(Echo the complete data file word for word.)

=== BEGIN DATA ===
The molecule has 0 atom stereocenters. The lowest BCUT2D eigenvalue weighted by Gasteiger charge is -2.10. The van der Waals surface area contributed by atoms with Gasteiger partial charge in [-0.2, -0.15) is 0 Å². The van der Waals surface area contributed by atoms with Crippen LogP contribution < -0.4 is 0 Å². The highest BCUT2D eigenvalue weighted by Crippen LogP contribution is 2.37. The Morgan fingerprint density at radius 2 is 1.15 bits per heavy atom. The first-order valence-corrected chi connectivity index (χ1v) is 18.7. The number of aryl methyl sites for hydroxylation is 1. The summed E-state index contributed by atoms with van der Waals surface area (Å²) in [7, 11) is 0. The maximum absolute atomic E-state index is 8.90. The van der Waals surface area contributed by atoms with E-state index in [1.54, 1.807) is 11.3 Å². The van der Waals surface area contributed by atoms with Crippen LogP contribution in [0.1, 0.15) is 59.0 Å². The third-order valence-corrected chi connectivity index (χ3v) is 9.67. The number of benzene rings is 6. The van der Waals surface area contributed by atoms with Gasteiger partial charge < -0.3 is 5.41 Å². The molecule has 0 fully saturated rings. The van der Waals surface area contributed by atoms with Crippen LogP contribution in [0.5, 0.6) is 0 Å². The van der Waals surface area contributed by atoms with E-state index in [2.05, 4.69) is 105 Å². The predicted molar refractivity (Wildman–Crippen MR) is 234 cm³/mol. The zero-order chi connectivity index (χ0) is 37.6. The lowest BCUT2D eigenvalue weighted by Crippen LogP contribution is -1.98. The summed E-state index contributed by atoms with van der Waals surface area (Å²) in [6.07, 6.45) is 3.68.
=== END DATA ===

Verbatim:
The molecule has 0 atom stereocenters. The lowest BCUT2D eigenvalue weighted by Gasteiger charge is -2.10. The van der Waals surface area contributed by atoms with Gasteiger partial charge in [-0.2, -0.15) is 0 Å². The van der Waals surface area contributed by atoms with Crippen LogP contribution < -0.4 is 0 Å². The highest BCUT2D eigenvalue weighted by Crippen LogP contribution is 2.37. The Morgan fingerprint density at radius 2 is 1.15 bits per heavy atom. The first-order valence-corrected chi connectivity index (χ1v) is 18.7. The number of aryl methyl sites for hydroxylation is 1. The summed E-state index contributed by atoms with van der Waals surface area (Å²) in [7, 11) is 0. The maximum absolute atomic E-state index is 8.90. The van der Waals surface area contributed by atoms with E-state index in [1.54, 1.807) is 11.3 Å². The van der Waals surface area contributed by atoms with Crippen LogP contribution in [0.1, 0.15) is 59.0 Å². The third-order valence-corrected chi connectivity index (χ3v) is 9.67. The number of benzene rings is 6. The van der Waals surface area contributed by atoms with Gasteiger partial charge < -0.3 is 5.41 Å². The molecule has 0 fully saturated rings. The van der Waals surface area contributed by atoms with Crippen LogP contribution in [0.5, 0.6) is 0 Å². The van der Waals surface area contributed by atoms with E-state index in [2.05, 4.69) is 105 Å². The predicted molar refractivity (Wildman–Crippen MR) is 234 cm³/mol. The zero-order chi connectivity index (χ0) is 37.6. The lowest BCUT2D eigenvalue weighted by Crippen LogP contribution is -1.98. The summed E-state index contributed by atoms with van der Waals surface area (Å²) in [6.07, 6.45) is 3.68.